Best known for his contributions to the best-selling Ethiopiques
compilation series and the patronage of artists as diverse as Shackleton
and Peanut Butter Wolf, Mulatu is a giant of modern music who first
rose to prominence in the 60s, fusing Western jazz and funk with
traditional Ethiopian folk melodies, five tone scale arrangements and
elements from music of the ancient Coptic church. If you’ve not explored
this guy’s formidable back catalogue before, what on earth have you
The Heliocentrics are a London-based collective whose 2007 album Out There, released through Stones Throw offshoot Now-Again, is a psychedelic jazz odyssey that explicitly invokes the spiris of Sun Ra, David Axelrod and, of course, Mulatu Astatke. Inspiration Information finds the band collaborating at length with their North African hero; the hook-up came about in April 2008 when Karen P asked Heliocentrics to back Mulatu on his first UK live date in over 15 years. The gig was a roaring success - and can still be streamed here - and it was decided that a studio session was in order.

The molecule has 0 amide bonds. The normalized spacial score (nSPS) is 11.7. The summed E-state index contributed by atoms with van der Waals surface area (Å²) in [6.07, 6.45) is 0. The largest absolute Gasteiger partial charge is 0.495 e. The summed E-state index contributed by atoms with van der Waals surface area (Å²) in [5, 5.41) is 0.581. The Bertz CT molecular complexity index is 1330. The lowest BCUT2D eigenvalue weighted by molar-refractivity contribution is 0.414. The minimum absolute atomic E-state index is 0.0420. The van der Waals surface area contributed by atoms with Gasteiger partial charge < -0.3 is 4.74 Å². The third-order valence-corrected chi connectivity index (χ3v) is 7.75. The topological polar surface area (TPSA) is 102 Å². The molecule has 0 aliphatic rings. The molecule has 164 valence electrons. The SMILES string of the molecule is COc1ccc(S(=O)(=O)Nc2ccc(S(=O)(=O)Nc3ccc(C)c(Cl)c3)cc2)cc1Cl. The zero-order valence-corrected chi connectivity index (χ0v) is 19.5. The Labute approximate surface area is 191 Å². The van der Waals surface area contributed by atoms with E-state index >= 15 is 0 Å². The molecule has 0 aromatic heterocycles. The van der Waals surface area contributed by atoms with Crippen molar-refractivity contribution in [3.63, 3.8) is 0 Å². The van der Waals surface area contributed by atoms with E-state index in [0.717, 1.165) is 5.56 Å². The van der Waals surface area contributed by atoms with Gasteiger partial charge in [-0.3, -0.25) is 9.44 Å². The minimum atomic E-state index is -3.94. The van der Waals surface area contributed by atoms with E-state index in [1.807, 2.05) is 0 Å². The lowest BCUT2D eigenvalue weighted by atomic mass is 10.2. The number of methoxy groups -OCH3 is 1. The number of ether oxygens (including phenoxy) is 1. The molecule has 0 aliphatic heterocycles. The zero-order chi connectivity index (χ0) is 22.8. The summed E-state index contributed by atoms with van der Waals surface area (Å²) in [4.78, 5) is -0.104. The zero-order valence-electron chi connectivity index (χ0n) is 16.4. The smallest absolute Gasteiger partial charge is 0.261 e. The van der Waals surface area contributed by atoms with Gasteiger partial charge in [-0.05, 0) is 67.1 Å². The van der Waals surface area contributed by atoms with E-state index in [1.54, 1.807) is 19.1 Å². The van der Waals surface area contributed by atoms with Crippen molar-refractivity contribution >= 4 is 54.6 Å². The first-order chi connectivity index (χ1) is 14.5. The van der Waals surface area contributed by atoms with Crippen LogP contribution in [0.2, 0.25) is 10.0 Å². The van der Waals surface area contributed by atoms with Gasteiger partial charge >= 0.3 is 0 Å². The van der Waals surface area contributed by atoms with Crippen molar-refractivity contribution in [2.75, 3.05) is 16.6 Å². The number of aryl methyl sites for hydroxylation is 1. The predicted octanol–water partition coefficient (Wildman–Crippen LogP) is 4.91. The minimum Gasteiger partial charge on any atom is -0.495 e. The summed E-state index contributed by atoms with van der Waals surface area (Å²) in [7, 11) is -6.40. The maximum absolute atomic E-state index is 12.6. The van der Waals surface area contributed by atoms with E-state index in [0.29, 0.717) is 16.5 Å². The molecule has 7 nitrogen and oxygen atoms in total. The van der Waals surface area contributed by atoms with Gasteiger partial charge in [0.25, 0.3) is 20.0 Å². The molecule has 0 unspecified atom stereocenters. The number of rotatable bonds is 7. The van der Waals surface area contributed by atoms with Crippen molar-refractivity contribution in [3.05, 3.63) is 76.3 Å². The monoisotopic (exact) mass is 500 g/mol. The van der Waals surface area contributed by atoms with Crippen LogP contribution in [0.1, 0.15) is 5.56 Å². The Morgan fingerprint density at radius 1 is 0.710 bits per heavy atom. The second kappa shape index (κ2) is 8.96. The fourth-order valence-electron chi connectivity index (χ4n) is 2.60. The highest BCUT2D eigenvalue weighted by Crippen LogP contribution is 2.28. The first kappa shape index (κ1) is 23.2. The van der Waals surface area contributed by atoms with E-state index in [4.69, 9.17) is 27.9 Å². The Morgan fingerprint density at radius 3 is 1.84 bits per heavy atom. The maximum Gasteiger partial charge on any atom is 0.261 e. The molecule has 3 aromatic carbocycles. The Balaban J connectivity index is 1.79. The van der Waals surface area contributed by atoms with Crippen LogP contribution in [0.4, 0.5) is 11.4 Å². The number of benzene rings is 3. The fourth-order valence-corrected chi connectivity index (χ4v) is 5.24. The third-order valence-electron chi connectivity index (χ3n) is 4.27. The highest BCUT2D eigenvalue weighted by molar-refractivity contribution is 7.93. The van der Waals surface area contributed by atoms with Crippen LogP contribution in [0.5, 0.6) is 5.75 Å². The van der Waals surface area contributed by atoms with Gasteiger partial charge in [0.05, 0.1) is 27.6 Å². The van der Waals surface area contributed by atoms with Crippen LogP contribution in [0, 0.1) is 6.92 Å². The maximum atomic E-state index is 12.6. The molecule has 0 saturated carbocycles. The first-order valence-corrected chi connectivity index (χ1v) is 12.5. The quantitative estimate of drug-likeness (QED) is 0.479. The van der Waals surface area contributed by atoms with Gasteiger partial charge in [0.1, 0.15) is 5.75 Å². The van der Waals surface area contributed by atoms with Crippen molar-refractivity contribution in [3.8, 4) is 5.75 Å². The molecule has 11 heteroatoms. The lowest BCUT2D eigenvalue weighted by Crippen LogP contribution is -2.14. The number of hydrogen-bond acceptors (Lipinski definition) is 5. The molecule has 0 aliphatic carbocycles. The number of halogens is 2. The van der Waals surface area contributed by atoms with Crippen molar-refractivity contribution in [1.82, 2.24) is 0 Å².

The bulk of recording took place at Quatermass Studios, an analogue set-up in East London, over the week of September 8th-14th, 2008. The Heliocentrics were joined not just by Astatke but by a bunch of London-based Ethiopian musicians including Yezina Nagash, Mesafnit Nagash and Dawit Gebreab, contributing traditional sounds coaxed from such instruments as the krar (six-stringed, five tone thingy), washint (bamboo flute) and Begena (15th century 10-string).